We've been to the moon, we've mapped the continents, we've even been to the deepest point in the ocean -- twice. What's left for the next generation to explore? Biologist and explorer Nathan Wolfe suggests this answer: Almost everything. And we can start, he says, with the world of the unseeably small.
An average teaspoon of ocean water contains five million bacteria and fifty million viruses -- and yet we are just starting to discover how these "invisible engineers" control our ocean's chemistry. At TEDxMonterey, Melissa Garren sheds light on marine microbes that provide half the oxygen we breathe, maintain underwater ecosystems, and demonstrate surprising hunting skills. (Apologies for the small audio glitches in this video.)
Michael McDaniel designed housing for disaster relief zones -- inexpensive, easy to transport, even beautiful – but found that no one was willing to build it. Persistent and obsessed, he decided to go it alone. At TEDxAustin, McDaniel show us his Exo Reaction Housing Solution, and asks us to prepare for the next natural disaster.
Street artist JR made a wish in 2011: Join me in a worldwide photo project to show the world its true face. One year after making his TED Prize wish, he shows how giant posters of human faces, pasted in public, are connecting communities, making change, and turning the world inside out.
There have been remarkable advances in understanding the brain, but how do you actually study the neurons inside it? Using gorgeous imagery, neuroscientist and TED Fellow Carl Schoonover shows the tools that let us see inside our brains.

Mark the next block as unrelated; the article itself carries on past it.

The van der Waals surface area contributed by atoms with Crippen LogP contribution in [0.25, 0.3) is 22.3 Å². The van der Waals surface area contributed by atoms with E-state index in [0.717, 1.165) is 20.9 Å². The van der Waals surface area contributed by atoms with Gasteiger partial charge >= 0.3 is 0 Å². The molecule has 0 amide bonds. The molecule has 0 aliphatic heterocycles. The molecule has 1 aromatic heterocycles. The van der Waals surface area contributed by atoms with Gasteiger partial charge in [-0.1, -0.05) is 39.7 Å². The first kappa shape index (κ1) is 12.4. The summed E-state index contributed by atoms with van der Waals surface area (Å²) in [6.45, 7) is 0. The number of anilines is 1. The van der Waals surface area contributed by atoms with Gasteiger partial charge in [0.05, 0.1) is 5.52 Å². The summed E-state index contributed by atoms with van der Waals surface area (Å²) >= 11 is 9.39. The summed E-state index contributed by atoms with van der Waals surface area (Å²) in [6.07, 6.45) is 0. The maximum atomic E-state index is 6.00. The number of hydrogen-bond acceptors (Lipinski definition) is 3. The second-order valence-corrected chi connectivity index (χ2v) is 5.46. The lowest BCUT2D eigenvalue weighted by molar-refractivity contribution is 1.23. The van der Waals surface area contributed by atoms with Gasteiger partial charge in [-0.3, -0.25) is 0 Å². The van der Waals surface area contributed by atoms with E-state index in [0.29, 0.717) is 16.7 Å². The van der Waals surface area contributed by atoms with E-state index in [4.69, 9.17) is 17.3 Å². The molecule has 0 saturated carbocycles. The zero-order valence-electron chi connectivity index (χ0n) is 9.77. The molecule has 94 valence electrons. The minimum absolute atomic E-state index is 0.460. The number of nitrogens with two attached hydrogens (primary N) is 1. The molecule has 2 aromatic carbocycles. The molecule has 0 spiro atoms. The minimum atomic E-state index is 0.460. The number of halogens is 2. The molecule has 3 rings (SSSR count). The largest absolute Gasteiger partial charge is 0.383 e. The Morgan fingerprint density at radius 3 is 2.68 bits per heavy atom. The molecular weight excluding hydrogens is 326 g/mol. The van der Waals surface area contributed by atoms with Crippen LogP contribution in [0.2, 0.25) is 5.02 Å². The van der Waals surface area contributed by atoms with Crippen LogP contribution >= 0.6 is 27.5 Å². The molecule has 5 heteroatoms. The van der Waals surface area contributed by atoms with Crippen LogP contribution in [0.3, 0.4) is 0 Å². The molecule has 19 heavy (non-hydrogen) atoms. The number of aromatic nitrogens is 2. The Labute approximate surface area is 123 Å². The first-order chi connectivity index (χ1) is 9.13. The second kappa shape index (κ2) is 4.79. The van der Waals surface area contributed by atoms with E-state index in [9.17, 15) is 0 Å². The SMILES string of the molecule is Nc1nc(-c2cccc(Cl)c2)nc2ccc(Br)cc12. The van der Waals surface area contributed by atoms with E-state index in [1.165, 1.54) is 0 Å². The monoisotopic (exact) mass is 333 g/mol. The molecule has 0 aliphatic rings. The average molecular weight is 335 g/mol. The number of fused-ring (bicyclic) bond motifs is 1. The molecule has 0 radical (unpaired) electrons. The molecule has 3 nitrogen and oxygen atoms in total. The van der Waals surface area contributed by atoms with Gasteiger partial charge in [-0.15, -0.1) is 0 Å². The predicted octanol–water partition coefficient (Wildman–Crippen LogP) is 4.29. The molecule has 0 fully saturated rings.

Is your school or workplace divided between the "creatives" versus the practical people? Yet surely, David Kelley suggests, creativity is not the domain of only a chosen few. Telling stories from his legendary design career and his own life, he offers ways to build the confidence to create. (From The Design Studio session at TED2012, guest-curated by Chee Pearlman and David Rockwell.)
What can mathematics say about history? According to TED Fellow Jean-Baptiste Michel, quite a lot. From changes to language to the deadliness of wars, he shows how digitized history is just starting to reveal deep underlying patterns.
The revolution that made music more marketable, more personal and easier to pirate began ... at the dawn of the 19th century. José Bowen outlines how new printing technology and an improved piano gave rise to the first music industry.
We can use a mosquito's own instincts against her. In a rather unforgettable presentation, Bart Knols demos the imaginative solutions his team is developing to fight malaria -- including Limburger cheese and a deadly pill.
Oops! Nobody wants to see the 404: Page Not Found. But as Renny Gleeson shows us, while he runs through a slideshow of creative and funny 404 pages, every error is really a chance to build a better relationship.
There are people who can quickly memorize lists of thousands of numbers, the order of all the cards in a deck (or ten!), and much more. Science writer Joshua Foer describes the technique -- called the memory palace -- and shows off its most remarkable feature: anyone can learn how to use it, including him.